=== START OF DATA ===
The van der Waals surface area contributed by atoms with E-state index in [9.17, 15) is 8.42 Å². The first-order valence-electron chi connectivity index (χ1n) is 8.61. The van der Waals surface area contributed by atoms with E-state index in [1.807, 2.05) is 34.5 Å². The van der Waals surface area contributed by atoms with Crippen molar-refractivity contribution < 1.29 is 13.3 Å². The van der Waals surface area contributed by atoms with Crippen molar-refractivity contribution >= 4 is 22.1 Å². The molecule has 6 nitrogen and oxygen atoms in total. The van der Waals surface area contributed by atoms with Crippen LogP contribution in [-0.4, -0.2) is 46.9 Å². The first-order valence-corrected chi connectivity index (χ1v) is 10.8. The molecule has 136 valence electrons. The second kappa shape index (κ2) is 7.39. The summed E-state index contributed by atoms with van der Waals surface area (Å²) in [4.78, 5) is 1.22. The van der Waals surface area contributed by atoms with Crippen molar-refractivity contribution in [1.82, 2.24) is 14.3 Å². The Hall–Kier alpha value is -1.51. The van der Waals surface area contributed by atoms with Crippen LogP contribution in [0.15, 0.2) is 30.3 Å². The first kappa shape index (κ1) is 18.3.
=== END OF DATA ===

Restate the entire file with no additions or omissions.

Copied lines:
The van der Waals surface area contributed by atoms with E-state index in [9.17, 15) is 8.42 Å². The first-order valence-electron chi connectivity index (χ1n) is 8.61. The van der Waals surface area contributed by atoms with E-state index in [1.807, 2.05) is 34.5 Å². The van der Waals surface area contributed by atoms with Crippen molar-refractivity contribution < 1.29 is 13.3 Å². The van der Waals surface area contributed by atoms with Crippen molar-refractivity contribution >= 4 is 22.1 Å². The molecule has 6 nitrogen and oxygen atoms in total. The van der Waals surface area contributed by atoms with Crippen LogP contribution in [-0.4, -0.2) is 46.9 Å². The first-order valence-corrected chi connectivity index (χ1v) is 10.8. The molecule has 136 valence electrons. The second kappa shape index (κ2) is 7.39. The summed E-state index contributed by atoms with van der Waals surface area (Å²) in [4.78, 5) is 1.22. The van der Waals surface area contributed by atoms with Crippen molar-refractivity contribution in [1.82, 2.24) is 14.3 Å². The Hall–Kier alpha value is -1.51. The van der Waals surface area contributed by atoms with Crippen LogP contribution in [0.15, 0.2) is 30.3 Å². The first kappa shape index (κ1) is 18.3.